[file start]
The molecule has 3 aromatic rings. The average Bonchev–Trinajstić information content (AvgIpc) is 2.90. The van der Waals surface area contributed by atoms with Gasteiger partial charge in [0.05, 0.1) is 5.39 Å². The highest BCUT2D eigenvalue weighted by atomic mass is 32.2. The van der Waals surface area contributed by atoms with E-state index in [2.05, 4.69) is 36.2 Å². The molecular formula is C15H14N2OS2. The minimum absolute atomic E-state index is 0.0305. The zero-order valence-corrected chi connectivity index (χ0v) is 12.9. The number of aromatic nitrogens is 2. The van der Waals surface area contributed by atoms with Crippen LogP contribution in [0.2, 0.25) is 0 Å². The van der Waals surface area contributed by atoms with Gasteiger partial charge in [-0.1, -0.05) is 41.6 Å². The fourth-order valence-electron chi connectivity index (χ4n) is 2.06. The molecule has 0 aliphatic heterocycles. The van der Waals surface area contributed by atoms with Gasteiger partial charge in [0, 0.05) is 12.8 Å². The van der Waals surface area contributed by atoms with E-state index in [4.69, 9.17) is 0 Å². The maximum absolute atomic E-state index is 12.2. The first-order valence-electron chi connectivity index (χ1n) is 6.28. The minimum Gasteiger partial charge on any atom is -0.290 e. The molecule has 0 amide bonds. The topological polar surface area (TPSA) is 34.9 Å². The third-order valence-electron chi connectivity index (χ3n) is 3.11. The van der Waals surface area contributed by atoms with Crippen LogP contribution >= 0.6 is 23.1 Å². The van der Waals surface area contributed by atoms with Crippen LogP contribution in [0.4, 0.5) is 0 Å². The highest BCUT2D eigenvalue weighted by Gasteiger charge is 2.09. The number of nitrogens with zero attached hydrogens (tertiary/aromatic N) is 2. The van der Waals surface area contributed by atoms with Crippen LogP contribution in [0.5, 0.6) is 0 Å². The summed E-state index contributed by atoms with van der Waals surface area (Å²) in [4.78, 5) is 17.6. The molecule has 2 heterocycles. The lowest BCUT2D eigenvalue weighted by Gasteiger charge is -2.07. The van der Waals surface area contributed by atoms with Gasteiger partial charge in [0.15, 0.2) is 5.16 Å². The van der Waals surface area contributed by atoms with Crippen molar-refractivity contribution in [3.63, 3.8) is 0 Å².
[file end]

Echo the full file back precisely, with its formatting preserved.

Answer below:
The molecule has 3 aromatic rings. The average Bonchev–Trinajstić information content (AvgIpc) is 2.90. The van der Waals surface area contributed by atoms with Gasteiger partial charge in [0.05, 0.1) is 5.39 Å². The highest BCUT2D eigenvalue weighted by atomic mass is 32.2. The van der Waals surface area contributed by atoms with E-state index in [2.05, 4.69) is 36.2 Å². The molecular formula is C15H14N2OS2. The minimum absolute atomic E-state index is 0.0305. The zero-order valence-corrected chi connectivity index (χ0v) is 12.9. The number of aromatic nitrogens is 2. The van der Waals surface area contributed by atoms with Crippen LogP contribution in [0.2, 0.25) is 0 Å². The van der Waals surface area contributed by atoms with Gasteiger partial charge in [-0.1, -0.05) is 41.6 Å². The fourth-order valence-electron chi connectivity index (χ4n) is 2.06. The molecule has 0 aliphatic heterocycles. The van der Waals surface area contributed by atoms with Gasteiger partial charge in [0, 0.05) is 12.8 Å². The van der Waals surface area contributed by atoms with E-state index in [4.69, 9.17) is 0 Å². The maximum absolute atomic E-state index is 12.2. The first-order valence-electron chi connectivity index (χ1n) is 6.28. The minimum Gasteiger partial charge on any atom is -0.290 e. The molecule has 0 amide bonds. The topological polar surface area (TPSA) is 34.9 Å². The third-order valence-electron chi connectivity index (χ3n) is 3.11. The van der Waals surface area contributed by atoms with Crippen LogP contribution >= 0.6 is 23.1 Å². The van der Waals surface area contributed by atoms with Crippen LogP contribution in [0.4, 0.5) is 0 Å². The highest BCUT2D eigenvalue weighted by Gasteiger charge is 2.09. The number of nitrogens with zero attached hydrogens (tertiary/aromatic N) is 2. The van der Waals surface area contributed by atoms with Crippen LogP contribution in [0.5, 0.6) is 0 Å². The summed E-state index contributed by atoms with van der Waals surface area (Å²) in [4.78, 5) is 17.6. The molecule has 2 heterocycles. The lowest BCUT2D eigenvalue weighted by Gasteiger charge is -2.07. The van der Waals surface area contributed by atoms with Gasteiger partial charge in [0.15, 0.2) is 5.16 Å². The van der Waals surface area contributed by atoms with Crippen molar-refractivity contribution in [3.63, 3.8) is 0 Å².